Teaching Philosophy


Through my research, I strive to better understand Earth’s systems and the history of their interconnections through study of the rock record. My goal, in current and future teaching efforts, is to enable students to do the same. The importance of an interdisciplinary approach to advances in the geological sciences demands that the current generation of geoscience students are trained with an approach that combines field-based exposure to geology with the quantitative skills necessary to apply geochemical and geophysical data to problems in the Earth sciences. By crafting meaningful exercises in the classroom, the field, and the lab, I strive to give students the tools to formulate questions about the Earth and enable them to seek answers through the generation of new observations and data.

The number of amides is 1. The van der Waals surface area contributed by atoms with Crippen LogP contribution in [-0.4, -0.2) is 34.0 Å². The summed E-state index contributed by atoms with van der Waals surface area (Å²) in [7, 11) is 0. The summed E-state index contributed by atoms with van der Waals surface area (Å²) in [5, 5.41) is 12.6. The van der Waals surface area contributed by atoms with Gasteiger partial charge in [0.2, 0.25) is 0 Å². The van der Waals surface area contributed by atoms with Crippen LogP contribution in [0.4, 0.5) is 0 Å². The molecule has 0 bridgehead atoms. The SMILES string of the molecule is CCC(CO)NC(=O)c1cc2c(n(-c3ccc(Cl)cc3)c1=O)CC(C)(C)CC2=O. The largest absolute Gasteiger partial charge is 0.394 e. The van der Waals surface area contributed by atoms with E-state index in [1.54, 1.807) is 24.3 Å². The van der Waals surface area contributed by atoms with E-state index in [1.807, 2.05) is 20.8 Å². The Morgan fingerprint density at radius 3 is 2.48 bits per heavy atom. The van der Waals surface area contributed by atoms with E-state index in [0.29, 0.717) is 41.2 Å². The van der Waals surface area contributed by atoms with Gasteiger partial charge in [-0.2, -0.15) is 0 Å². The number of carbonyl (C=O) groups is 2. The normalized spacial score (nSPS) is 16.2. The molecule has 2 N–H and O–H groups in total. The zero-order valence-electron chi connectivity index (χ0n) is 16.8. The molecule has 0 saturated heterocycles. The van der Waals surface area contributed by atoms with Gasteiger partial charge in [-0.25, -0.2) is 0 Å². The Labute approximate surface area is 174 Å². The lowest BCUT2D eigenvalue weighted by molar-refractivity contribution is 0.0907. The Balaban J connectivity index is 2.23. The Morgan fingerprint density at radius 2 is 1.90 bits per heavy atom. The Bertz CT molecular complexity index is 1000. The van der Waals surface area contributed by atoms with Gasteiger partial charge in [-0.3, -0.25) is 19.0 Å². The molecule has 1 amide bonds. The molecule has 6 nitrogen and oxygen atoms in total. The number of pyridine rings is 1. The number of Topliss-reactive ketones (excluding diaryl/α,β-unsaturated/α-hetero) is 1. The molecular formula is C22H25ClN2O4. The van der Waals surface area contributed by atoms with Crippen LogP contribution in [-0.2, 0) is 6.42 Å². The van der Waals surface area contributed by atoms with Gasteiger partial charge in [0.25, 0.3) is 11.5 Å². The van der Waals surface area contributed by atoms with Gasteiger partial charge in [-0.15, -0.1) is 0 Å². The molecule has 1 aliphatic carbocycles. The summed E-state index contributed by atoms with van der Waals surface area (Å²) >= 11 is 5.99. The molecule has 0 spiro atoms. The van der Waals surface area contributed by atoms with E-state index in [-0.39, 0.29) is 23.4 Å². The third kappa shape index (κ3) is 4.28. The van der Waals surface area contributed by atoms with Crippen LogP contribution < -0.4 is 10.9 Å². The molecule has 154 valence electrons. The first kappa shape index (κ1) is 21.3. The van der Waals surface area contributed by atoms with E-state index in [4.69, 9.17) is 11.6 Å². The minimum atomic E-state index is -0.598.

Students making measurements of foreset thickness and orientation while studying tidally generated bedforms in the Jordan Sandstone of southern Minnesota.


The most rewarding educational experiences are those based around student discovery. I have made it one of my goals as a teacher to construct field-based projects where students are provided with enough guidance and resources so that they are empowered to make independent observations. These projects work best when both the students and myself are in the role of investigator rather than there being a pre-ordained result that I, as the instructor, hold as a “solution.” In order for such student work to be meaningful, students need to develop the skills necessary to analyze such observational data and synthesize their analysis into high-quality writing and graphics.